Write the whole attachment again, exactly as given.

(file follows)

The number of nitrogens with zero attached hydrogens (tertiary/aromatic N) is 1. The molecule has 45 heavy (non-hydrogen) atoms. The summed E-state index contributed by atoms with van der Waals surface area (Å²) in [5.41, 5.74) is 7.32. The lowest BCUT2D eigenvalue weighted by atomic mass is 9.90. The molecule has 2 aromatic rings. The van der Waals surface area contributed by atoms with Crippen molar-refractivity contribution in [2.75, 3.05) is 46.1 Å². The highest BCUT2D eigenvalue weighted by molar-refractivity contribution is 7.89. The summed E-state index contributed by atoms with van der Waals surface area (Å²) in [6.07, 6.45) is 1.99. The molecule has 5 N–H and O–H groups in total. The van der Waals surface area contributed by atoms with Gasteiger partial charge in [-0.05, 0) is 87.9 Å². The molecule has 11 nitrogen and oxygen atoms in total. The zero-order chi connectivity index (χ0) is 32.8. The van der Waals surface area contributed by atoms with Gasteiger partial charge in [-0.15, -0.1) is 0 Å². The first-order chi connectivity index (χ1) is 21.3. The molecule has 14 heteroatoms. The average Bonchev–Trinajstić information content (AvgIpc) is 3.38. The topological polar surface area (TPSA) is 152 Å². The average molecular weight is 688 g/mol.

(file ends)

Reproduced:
The number of nitrogens with zero attached hydrogens (tertiary/aromatic N) is 1. The molecule has 45 heavy (non-hydrogen) atoms. The summed E-state index contributed by atoms with van der Waals surface area (Å²) in [5.41, 5.74) is 7.32. The lowest BCUT2D eigenvalue weighted by atomic mass is 9.90. The molecule has 2 aromatic rings. The van der Waals surface area contributed by atoms with Crippen molar-refractivity contribution in [2.75, 3.05) is 46.1 Å². The highest BCUT2D eigenvalue weighted by molar-refractivity contribution is 7.89. The summed E-state index contributed by atoms with van der Waals surface area (Å²) in [6.07, 6.45) is 1.99. The molecule has 5 N–H and O–H groups in total. The van der Waals surface area contributed by atoms with Gasteiger partial charge in [-0.05, 0) is 87.9 Å². The molecule has 11 nitrogen and oxygen atoms in total. The zero-order chi connectivity index (χ0) is 32.8. The van der Waals surface area contributed by atoms with Gasteiger partial charge in [-0.15, -0.1) is 0 Å². The first-order chi connectivity index (χ1) is 21.3. The molecule has 14 heteroatoms. The average Bonchev–Trinajstić information content (AvgIpc) is 3.38. The topological polar surface area (TPSA) is 152 Å². The average molecular weight is 688 g/mol.